"Genomic equivalence"

Explore Evolution quotes Jonathan Wells, a senior fellow of the creationist Discovery Institute, in support the claim that "assembly instructions" are not solely in DNA. Inaccurately citing Wells as a "developmental biologist," the footnote quotes from Wells' creationist work Icons of Evolution, critiqued elsewhere on NCSE's website:

Developmental biologist Jonathan Wells has noted: "A skin cell is different from a muscle cell, which in turn is different from a nerve cell and so on. Yet with a few exceptions, all these cell types contain same genes as the fertilized egg. The presence of identical genes in cells that are radically different from each other is known as "genomic equivalence. According to Wells, this equivalence presents us with a paradox. "If genes control development, and the genes in every are the same, why are the cells so different?" Genes, says Wells, "are being turned on or off by factors outside themselves [C]ontrol rests with something beyond the genes ". Icons of Evolution (Washington, D.C., Regnery Press, 2000):191.
Explore Evolution, p. 112

One could note that Zeno's paradox is not discussed in physics as a major problem in the study of motion, since the calculus of Newton and Leibniz solved the paradox. Likewise, this supposed paradox of "genomic equivalence" is not discussed as a major problem in developmental biology courses since it has been solved by the last 40 years of research in developmental biology.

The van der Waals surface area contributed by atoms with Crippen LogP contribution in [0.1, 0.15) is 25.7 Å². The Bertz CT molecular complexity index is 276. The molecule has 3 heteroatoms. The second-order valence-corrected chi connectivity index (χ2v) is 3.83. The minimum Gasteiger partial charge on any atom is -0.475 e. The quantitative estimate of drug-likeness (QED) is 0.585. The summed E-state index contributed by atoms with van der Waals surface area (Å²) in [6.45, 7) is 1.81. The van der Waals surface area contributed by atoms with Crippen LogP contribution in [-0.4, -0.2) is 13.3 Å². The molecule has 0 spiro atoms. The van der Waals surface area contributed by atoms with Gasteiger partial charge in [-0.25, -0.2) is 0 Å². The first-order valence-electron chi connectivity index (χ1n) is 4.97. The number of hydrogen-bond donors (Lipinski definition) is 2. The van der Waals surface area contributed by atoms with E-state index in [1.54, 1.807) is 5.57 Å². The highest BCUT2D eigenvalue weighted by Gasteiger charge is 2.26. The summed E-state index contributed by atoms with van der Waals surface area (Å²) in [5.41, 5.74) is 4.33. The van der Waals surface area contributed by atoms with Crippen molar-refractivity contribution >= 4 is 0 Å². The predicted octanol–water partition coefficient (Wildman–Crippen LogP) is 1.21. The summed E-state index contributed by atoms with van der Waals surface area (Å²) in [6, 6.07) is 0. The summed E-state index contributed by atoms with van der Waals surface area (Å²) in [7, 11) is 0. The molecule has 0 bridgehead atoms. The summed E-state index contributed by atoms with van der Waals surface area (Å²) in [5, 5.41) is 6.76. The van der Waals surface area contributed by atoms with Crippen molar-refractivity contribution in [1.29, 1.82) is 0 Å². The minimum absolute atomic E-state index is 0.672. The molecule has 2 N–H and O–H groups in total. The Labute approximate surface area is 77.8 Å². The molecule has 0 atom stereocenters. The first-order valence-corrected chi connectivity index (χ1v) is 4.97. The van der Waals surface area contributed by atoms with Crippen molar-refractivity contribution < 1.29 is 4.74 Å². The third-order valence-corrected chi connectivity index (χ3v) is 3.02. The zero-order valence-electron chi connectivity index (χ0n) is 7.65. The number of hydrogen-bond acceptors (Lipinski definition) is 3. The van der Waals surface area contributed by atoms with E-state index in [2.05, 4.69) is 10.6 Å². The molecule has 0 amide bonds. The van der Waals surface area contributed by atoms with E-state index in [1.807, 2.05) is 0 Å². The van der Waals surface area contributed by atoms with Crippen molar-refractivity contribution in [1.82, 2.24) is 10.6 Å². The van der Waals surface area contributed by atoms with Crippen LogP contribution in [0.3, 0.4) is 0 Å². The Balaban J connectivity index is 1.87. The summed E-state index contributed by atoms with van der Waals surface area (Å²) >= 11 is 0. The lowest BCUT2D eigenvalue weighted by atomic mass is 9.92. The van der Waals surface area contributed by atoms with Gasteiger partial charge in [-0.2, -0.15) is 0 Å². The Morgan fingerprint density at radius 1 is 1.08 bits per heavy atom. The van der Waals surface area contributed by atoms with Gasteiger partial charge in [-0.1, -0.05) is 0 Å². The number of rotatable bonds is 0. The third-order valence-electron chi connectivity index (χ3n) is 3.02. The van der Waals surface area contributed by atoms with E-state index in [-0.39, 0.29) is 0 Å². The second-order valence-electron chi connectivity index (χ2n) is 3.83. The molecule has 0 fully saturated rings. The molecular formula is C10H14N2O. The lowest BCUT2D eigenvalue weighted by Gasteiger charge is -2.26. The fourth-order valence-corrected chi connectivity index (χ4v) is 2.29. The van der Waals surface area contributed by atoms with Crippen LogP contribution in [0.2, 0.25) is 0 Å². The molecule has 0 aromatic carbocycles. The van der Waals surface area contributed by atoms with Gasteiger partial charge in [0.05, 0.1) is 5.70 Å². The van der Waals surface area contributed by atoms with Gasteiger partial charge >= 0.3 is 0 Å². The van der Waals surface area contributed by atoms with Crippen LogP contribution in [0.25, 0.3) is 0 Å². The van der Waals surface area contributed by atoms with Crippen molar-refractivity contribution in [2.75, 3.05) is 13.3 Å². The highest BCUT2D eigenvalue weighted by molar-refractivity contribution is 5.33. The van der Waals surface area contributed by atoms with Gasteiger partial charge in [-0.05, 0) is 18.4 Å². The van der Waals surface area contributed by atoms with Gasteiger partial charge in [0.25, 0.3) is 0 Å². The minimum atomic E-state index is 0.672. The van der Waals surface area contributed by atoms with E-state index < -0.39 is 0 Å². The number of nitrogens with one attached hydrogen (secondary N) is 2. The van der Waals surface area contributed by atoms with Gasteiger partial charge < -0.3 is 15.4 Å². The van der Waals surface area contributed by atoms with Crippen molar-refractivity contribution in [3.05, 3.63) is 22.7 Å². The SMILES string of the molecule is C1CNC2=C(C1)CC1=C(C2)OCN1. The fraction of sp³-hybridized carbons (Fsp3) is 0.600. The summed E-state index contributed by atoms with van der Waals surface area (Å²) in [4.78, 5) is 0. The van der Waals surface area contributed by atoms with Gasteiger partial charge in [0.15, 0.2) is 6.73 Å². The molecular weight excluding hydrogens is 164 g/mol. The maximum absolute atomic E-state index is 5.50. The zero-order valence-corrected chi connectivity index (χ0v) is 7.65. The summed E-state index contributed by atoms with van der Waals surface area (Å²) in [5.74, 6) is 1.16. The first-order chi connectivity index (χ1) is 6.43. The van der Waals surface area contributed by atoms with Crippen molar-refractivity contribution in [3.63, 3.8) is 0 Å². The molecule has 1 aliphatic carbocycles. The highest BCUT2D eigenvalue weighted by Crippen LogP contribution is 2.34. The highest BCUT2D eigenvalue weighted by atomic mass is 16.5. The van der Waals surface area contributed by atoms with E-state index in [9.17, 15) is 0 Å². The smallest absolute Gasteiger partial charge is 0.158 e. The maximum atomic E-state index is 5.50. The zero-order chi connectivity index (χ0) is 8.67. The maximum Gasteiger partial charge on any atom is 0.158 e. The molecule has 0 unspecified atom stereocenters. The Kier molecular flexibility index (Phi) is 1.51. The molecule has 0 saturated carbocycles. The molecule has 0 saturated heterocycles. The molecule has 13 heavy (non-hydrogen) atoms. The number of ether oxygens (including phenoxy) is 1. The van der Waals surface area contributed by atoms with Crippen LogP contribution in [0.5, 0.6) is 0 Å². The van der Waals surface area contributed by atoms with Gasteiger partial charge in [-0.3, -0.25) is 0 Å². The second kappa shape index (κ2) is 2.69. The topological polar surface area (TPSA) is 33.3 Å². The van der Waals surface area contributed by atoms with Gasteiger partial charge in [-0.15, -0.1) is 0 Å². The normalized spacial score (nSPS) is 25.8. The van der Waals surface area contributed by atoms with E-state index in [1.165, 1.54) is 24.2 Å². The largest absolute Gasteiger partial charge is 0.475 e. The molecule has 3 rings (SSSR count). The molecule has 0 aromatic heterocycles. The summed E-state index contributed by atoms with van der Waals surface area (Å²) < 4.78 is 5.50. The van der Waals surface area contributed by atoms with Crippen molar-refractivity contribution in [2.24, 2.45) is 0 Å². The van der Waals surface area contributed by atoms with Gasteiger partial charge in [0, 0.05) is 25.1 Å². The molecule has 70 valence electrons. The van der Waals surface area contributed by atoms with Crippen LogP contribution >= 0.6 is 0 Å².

If the genome is the same in all somatic cells within an organism (with the exception of lymphocytes; see Sidelights and Speculations), how do cells become different from one another? Based upon the embryological evidence for genomic equivalence (as well as bacterial models of regulation), a consensus emerged in the 1960's that cells differentiate through differential gene expression.
Scott Gilbert (2003) Developmental Biology 7th ed., p. 92

This consensus view of development has been overwhelmingly supported by the discovery of genes such as Ultrabithorax which regulate other genes involved in developmental pathways. The claim by Jonathan Wells that genomic equivalence remains a paradox is another demonstration of how the anti-evolutionary arguments of the intelligent design movement embrace ignorance.

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